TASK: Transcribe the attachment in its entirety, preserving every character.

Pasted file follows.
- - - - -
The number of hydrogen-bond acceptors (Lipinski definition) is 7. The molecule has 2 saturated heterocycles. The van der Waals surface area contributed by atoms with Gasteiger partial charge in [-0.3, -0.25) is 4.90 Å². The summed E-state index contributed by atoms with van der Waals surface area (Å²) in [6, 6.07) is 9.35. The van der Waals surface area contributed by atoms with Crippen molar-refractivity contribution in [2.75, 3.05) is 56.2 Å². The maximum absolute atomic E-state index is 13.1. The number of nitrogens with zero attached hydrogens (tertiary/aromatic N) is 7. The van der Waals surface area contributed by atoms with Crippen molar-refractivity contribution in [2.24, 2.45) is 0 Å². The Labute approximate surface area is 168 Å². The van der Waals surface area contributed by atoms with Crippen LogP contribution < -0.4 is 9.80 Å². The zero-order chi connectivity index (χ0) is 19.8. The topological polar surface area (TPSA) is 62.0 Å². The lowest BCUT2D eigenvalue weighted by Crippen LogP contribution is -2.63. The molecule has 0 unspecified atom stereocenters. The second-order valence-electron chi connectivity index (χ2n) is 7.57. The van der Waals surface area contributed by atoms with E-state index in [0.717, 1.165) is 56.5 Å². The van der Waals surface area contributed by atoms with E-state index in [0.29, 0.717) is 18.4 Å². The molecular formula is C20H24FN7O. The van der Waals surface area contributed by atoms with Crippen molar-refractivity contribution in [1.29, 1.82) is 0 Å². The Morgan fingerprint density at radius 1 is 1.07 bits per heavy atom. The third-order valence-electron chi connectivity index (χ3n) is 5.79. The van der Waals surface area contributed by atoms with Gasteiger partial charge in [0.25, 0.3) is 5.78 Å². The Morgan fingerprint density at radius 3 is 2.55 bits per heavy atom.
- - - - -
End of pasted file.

The number of hydrogen-bond acceptors (Lipinski definition) is 7. The molecule has 2 saturated heterocycles. The van der Waals surface area contributed by atoms with Gasteiger partial charge in [-0.3, -0.25) is 4.90 Å². The summed E-state index contributed by atoms with van der Waals surface area (Å²) in [6, 6.07) is 9.35. The van der Waals surface area contributed by atoms with Crippen molar-refractivity contribution in [2.75, 3.05) is 56.2 Å². The maximum absolute atomic E-state index is 13.1. The number of nitrogens with zero attached hydrogens (tertiary/aromatic N) is 7. The van der Waals surface area contributed by atoms with Crippen molar-refractivity contribution in [2.24, 2.45) is 0 Å². The Labute approximate surface area is 168 Å². The van der Waals surface area contributed by atoms with Crippen LogP contribution < -0.4 is 9.80 Å². The zero-order chi connectivity index (χ0) is 19.8. The topological polar surface area (TPSA) is 62.0 Å². The lowest BCUT2D eigenvalue weighted by Crippen LogP contribution is -2.63. The molecule has 0 unspecified atom stereocenters. The second-order valence-electron chi connectivity index (χ2n) is 7.57. The van der Waals surface area contributed by atoms with E-state index in [0.717, 1.165) is 56.5 Å². The van der Waals surface area contributed by atoms with E-state index in [0.29, 0.717) is 18.4 Å². The molecular formula is C20H24FN7O. The van der Waals surface area contributed by atoms with Crippen molar-refractivity contribution in [1.29, 1.82) is 0 Å². The Morgan fingerprint density at radius 1 is 1.07 bits per heavy atom. The third-order valence-electron chi connectivity index (χ3n) is 5.79. The van der Waals surface area contributed by atoms with Gasteiger partial charge in [0.25, 0.3) is 5.78 Å². The Morgan fingerprint density at radius 3 is 2.55 bits per heavy atom.